So we were just about 20 staff about three or four years ago, and now we're nearing 50 staff. With that growth has come a lot of change. One of our challenges has been, how do you have the kind of culture we have when you're more than twice the size you were? I think it's been a neat question to ask ourselves and to not assume we know the answer… to ask the folks who are coming in, to ask the folks who've been here and say, ‘What is 1% for the Planet to you and how do we keep it going?’

TC: What do you love or like? No pressure!

ID: Definitely our Flex Friday policy, but I think overall, just the sort of peace of mind that the benefits bring in a large part, but also knowing that it's a two-way street. Like you were saying, if we have challenges or we feel our needs aren't being met, there's an avenue for you to broach those issues. I think an important thing with the staff surveys is they're very focused—very specific to one or two issues that we may be testing out at a given time. So they're not super broad in that they're trying to solve all problems at once. The acknowledgment that ‘that's something that we have to do’ is nice to have because it's not like ‘we're just going to hear all of your complaints and then not do anything about any of them.’ It's like ‘we're going to focus on this problem that people are facing and solve it and then we're going to move on to this problem that people are facing.’

TC: I like that. There's a philosophical component I like to point to something that our CEO, Kate Williams, says. She likes to say that ‘we try to create the conditions for people to be wildly successful.’ And I think that speaks to a lot. It’s not that we know exactly what it takes for folks to be wildly successful, but we trust that you know what success looks like for you and we are trying to create those conditions. There's a sense that we are in this together, we can iterate, we can be imperfect, we can ask staff what works for them, and we can slow down and try to fix one good thing at a time.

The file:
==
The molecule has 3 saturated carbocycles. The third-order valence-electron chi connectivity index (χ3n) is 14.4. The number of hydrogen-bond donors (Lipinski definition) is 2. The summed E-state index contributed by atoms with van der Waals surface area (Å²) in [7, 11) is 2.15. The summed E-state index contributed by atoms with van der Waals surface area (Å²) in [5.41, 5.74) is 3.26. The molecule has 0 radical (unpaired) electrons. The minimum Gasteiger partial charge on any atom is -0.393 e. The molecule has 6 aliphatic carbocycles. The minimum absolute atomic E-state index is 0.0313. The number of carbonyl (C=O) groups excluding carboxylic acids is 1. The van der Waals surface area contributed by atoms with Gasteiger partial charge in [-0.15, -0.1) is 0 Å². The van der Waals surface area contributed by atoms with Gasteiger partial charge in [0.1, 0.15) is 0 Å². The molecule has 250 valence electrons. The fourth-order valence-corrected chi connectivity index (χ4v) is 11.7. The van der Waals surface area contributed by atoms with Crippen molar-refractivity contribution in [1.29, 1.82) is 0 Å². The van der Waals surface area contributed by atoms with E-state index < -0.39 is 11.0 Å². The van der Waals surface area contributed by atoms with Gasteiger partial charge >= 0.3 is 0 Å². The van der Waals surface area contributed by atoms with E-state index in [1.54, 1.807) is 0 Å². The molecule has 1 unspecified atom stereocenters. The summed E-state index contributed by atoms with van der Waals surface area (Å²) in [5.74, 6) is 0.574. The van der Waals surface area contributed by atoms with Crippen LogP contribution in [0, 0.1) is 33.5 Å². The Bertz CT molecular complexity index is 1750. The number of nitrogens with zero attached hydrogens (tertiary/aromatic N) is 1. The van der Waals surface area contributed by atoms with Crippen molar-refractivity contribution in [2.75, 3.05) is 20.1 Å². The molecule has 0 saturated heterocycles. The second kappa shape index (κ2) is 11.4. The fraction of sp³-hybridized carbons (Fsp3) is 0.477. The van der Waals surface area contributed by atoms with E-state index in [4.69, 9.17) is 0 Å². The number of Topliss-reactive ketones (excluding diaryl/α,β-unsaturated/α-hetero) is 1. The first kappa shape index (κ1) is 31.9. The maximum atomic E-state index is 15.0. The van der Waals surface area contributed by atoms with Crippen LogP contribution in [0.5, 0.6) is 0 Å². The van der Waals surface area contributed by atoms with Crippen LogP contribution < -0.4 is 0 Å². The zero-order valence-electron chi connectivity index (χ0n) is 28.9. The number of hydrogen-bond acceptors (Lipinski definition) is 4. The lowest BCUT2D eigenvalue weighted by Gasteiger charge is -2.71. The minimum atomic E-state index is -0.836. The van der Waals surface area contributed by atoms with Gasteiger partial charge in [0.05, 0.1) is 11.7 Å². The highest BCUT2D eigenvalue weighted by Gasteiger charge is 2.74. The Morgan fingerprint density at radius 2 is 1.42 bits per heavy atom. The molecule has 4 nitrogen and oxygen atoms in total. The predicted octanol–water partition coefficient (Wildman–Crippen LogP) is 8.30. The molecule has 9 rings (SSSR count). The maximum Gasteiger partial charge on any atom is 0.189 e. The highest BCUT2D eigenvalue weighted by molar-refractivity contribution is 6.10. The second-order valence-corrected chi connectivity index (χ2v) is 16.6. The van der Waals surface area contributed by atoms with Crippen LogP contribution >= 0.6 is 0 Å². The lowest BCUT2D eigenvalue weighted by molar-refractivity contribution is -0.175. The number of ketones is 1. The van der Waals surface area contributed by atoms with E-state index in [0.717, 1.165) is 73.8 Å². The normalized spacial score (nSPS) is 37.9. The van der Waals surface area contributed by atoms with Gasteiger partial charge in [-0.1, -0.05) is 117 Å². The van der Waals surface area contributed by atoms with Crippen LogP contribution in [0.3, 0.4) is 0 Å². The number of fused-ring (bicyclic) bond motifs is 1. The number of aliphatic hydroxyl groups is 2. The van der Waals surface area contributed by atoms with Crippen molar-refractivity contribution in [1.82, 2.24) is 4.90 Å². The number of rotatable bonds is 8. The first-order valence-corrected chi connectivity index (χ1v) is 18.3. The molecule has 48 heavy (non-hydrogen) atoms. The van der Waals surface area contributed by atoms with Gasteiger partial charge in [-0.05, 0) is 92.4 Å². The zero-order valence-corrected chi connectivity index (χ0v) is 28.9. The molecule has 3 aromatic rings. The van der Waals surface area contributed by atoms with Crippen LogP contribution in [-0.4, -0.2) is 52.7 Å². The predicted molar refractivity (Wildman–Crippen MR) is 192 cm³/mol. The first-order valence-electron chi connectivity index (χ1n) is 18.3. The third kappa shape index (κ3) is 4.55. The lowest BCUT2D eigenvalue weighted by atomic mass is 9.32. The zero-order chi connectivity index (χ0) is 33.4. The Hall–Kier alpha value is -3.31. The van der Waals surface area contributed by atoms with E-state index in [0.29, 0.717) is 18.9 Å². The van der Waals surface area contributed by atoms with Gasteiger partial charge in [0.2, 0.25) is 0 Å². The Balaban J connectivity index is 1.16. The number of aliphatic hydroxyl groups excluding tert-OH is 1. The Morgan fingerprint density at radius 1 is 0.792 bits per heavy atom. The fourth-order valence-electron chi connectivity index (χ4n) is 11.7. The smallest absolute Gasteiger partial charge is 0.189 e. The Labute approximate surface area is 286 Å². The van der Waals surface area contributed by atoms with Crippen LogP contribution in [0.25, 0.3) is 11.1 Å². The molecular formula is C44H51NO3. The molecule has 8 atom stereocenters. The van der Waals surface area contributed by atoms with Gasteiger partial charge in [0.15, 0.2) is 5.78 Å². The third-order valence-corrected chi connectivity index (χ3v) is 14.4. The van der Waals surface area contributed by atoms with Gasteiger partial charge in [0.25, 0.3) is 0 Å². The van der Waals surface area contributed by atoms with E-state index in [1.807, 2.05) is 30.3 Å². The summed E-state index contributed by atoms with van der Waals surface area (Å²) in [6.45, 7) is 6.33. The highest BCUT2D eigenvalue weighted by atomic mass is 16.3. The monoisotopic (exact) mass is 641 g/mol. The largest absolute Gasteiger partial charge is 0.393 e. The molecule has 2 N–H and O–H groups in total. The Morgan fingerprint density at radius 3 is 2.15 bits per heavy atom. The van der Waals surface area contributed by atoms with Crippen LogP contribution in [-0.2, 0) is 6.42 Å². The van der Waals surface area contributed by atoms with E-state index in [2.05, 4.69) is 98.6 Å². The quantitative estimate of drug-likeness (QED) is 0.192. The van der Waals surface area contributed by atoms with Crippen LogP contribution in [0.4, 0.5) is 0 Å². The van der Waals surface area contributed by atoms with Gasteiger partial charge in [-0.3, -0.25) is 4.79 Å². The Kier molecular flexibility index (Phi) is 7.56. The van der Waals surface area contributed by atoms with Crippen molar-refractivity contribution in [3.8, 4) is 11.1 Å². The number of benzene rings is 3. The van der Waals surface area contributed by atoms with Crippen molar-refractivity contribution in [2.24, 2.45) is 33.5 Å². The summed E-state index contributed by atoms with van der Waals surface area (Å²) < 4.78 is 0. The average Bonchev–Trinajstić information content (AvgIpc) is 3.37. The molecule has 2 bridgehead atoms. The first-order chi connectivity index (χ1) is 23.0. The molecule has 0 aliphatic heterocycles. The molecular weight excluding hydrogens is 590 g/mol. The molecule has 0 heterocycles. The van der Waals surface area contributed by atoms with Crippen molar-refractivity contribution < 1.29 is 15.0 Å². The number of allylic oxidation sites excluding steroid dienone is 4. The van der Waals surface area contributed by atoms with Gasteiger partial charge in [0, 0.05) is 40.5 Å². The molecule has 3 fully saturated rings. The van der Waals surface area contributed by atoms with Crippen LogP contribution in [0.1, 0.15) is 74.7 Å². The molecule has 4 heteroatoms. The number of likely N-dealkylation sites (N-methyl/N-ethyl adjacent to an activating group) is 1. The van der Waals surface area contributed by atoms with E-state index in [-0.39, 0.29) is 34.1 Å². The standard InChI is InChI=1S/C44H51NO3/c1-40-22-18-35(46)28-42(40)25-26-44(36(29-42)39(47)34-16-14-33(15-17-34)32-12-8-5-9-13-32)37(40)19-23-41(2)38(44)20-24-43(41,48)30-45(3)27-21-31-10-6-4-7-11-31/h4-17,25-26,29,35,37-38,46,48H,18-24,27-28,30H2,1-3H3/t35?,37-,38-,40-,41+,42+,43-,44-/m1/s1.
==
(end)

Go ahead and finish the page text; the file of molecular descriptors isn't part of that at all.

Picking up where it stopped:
I see us next year focusing on our people management program and professional development—but these things take time. So part of our people philosophy is we trust our staff and we want to support them. Let's build the programs that do that. Let's build them slowly, but let's also think big and act now, and let's do it together.

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Treating employees as people first can lead to more dedicated, long-term workers and a positive work environment. Be on the lookout for our career opportunities and in the meantime, start your membership journey today.

"Commit, then figure it out"

Doug Tompkins, dear friend and one of the great influences of 1% for the Planet's founders.